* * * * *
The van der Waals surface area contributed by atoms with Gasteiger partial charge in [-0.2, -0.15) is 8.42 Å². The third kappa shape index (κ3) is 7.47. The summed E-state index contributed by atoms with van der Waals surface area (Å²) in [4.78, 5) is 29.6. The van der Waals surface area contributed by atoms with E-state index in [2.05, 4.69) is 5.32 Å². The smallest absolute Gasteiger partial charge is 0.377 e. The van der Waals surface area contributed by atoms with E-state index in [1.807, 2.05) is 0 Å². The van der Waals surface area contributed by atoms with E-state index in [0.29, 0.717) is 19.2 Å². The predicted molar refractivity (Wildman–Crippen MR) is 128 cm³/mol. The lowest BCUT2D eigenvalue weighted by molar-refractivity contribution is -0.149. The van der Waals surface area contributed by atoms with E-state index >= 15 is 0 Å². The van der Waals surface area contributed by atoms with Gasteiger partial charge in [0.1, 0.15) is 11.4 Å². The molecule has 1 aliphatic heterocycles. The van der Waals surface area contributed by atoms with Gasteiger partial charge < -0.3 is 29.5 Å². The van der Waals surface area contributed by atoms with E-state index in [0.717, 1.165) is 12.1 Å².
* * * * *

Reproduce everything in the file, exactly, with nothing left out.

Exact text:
The van der Waals surface area contributed by atoms with Gasteiger partial charge in [-0.2, -0.15) is 8.42 Å². The third kappa shape index (κ3) is 7.47. The summed E-state index contributed by atoms with van der Waals surface area (Å²) in [4.78, 5) is 29.6. The van der Waals surface area contributed by atoms with E-state index in [2.05, 4.69) is 5.32 Å². The smallest absolute Gasteiger partial charge is 0.377 e. The van der Waals surface area contributed by atoms with E-state index in [1.807, 2.05) is 0 Å². The van der Waals surface area contributed by atoms with E-state index in [0.29, 0.717) is 19.2 Å². The predicted molar refractivity (Wildman–Crippen MR) is 128 cm³/mol. The lowest BCUT2D eigenvalue weighted by molar-refractivity contribution is -0.149. The van der Waals surface area contributed by atoms with E-state index >= 15 is 0 Å². The van der Waals surface area contributed by atoms with Gasteiger partial charge in [0.1, 0.15) is 11.4 Å². The molecule has 1 aliphatic heterocycles. The van der Waals surface area contributed by atoms with Gasteiger partial charge < -0.3 is 29.5 Å². The van der Waals surface area contributed by atoms with E-state index in [0.717, 1.165) is 12.1 Å².